American RadioWorks |
The campus of the University of Chicago. Kevin Carey says most students of the future won't be going to traditional college campuses. Photo: Wikipedia.

The End of College or the University of Everywhere

When education policy wonk Kevin Carey looks into the future, he sees the end of traditional colleges and universities and he says that's a good thing.

Recent Posts

  • 03.18.15

    UnRetirement

    Today older Americans are heading back to school in record numbers. Many have already started a career, but want to gain knowledge or skills that can make them more competitive in the workplace. Colleges and universities are grappling with the needs of a changing population of students.
  • 03.11.15

    The Test

    In her new book,“The Test: Why Our Schools are Obsessed with Standardized Testing–But You Don’t Have to Be,” NPR Education Blogger Anya Kamenetz examines the role testing plays in American public education.
  • 03.04.15

    An Administrator Responds to Adjunct Protests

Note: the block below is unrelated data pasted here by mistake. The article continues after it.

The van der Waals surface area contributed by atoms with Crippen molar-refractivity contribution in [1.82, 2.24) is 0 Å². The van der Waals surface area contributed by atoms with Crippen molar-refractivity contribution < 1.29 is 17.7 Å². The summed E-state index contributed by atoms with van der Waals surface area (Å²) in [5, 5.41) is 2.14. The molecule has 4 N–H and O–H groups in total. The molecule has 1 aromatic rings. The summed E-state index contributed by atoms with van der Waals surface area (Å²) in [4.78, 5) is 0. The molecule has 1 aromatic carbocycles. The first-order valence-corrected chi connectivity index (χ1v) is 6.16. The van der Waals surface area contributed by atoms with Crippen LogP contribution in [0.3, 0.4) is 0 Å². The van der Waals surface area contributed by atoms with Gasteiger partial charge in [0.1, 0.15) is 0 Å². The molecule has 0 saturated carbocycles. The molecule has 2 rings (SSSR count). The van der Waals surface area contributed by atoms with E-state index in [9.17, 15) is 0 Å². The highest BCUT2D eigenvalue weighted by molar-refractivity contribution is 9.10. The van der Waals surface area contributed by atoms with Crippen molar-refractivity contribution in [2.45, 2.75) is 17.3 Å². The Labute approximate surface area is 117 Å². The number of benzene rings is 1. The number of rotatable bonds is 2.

Last week, we talked about growing dissent among adjunct college instructors who claim they’re not getting compensated fairly for the work they do. This week we’ll hear from someone who has dealt with this issue from the administration side.
  • 02.26.15

    Adjunct voices

    Ahead of National Adjunct Walkout Day on February 25th, American RadioWorks asked adjunct professors around the country how things are going for them. The short answer? Not well.

American RadioWorks |
The campus of the University of Chicago. Kevin Carey says most students of the future won't be going to traditional college campuses. Photo: Wikipedia.

The End of College or the University of Everywhere

When education policy wonk Kevin Carey looks into the future, he sees the end of traditional colleges and universities and he says that's a good thing.

Recent Posts

  • 03.18.15

    UnRetirement

    Today older Americans are heading back to school in record numbers. Many have already started a career, but want to gain knowledge or skills that can make them more competitive in the workplace. Colleges and universities are grappling with the needs of a changing population of students.